Happy New Year to everyone, I hope the hangovers are subsiding and we are all ready to get back into the hard life that runs, work, train, dance, choreograph, invoice, sleep, dance, invoice, choreograph, audition, sleep... and so on!
With New Year come many resolutions and promises of fresh beginnings however we shall wait until February to review how successful these have all been. Personally, what is most important for me is that things continue to grow in the dance scene.
2010 already looks promising in Scotland as many new and exciting artists have taken up residency here and will be working at our national dance agencies this term such as Iona Kewney and Tom Pritchard. I am also looking forward to seeing new work by some regular favourites like Jack Webb, who will be creating solo work with Ben Wright, and Nux Company.
Dancebase has opened more opportunities to the professional sector with free studio space becoming available on Sundays (it's only a day per week but it's better than nothing in a building that's always jam packed!) For non professional Dancebase still offers many classes and now a course in writing about dance led by Gareth Vile and the wonderful Agnes Ness so hopefully there will be an abundance of dance literature popping up soon for us all to feast our eyes on!
Glasgow continues to buzz as Dancehouse, The Arches, The Workroom and the CCA all continue to welcome new work and allow room for experimentation.
City Moves in Aberdeen continues to offer opportunity but is still not being utilised to its full potential as fewer artists are willing to remain in the area and create as much of a dance community as in Edinburgh and Glasgow.
Many smaller areas are also encouraging great dance viewing such as Howden Park Centre bringing us Motionhouse and the MacRobert in Stirling inviting Stan Won't Dance to show their latest work.
However, my great concern is that we are not going to truly develop as an art from until we expand our audiences and allow dance to evolve at a similar rate to that in London and more so Europe. We still appear to be very isolated up in the North and without international respect and hype may remain that way.
Theatre programmers are facing pressure to remove or at least reduce dance programmes in many areas as it simply does not draw the same audiences as theatre work as times of such financial strain is simply not viable when you could sell out for other work.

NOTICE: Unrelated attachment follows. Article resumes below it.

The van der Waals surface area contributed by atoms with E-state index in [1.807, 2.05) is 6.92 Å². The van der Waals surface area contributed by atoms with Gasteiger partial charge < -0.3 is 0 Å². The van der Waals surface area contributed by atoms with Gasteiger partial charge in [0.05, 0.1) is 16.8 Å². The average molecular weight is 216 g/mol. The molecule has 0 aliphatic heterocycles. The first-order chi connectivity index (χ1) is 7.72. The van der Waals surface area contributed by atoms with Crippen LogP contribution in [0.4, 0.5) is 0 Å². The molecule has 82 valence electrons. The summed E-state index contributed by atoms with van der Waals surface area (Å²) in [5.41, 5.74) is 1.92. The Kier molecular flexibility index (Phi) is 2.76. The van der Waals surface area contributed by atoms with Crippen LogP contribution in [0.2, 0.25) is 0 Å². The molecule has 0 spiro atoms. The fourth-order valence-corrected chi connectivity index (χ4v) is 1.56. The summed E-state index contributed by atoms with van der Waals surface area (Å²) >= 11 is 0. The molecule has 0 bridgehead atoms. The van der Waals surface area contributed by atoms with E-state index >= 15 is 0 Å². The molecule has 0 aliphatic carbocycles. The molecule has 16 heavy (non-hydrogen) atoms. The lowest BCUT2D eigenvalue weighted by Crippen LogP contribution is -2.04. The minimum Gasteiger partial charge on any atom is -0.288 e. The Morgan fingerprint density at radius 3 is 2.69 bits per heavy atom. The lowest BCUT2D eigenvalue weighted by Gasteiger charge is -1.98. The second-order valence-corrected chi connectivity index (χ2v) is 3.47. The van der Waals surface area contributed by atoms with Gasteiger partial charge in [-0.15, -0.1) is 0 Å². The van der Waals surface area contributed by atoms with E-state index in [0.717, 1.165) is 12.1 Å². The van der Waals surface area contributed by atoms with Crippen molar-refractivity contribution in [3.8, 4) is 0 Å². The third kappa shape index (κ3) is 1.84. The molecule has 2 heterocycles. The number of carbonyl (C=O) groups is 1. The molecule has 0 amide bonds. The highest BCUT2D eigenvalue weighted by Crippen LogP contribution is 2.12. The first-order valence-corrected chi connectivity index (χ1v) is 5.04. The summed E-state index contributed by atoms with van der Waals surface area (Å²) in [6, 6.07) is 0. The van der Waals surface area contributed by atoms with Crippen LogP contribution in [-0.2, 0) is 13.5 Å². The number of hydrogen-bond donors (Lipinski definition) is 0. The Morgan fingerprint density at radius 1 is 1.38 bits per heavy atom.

The dance scene still feels very closed as everyone pretty much still knows everyone and the same artists appear to be receiving the same opportunities yearly leaving no room for their personal expansion or healthy competition to produce great work. Even in the world of education people are reluctant to try something new; recently when a tutor was substituted at a national dance agency for one evening many of the class participants reacted in disdain as she had been replaced by one of the wonderful dancers from Scottish Dance Theatre.
I am not claiming that a great dancer makes a great teacher but at least be pleasantly surprised as you are graced by one of the members of our nation's largest contemporary dance companies and give it a good bash! I get increasingly frustrated at those who don't even want to try something new as if this is the dance community we are nurturing we may as well admit that we are content to go stale and be decades behind our European counterparts.
This does not summarise everyone and I have spent the year talking in depth with those who are eager to encourage development and, dare I say it, change! Why not? If it doesn't work we can always go back to what we know but something has to give as the scene is simply not growing rapidly enough!
Of course funding would assist but perhaps this is not the best way for great work to develop as the presence of money can encourage those less inspired who simply don't know what else to do with their lives to hang around and exploit their devoted audiences as they reproduce old work for the sake of a pay cheque. As difficult as it is new artists with something to say simply have to push on and create work to shake things up, perhaps?
As for funding... Creative Scotland requires analysis all of its own!
Sadly I don't have the answer but if anyone does I would be extremely grateful to hear it. I simply don't want to feel so upset every August as the Edinburgh Festival draws to a close and I have to struggle to find dance opportunities that fit in around a lifestyle sadly dictated by having to pay the rent. I want to be able to find a spare few hours and have no difficulty filling them with performances, auditions, workshops and the likes.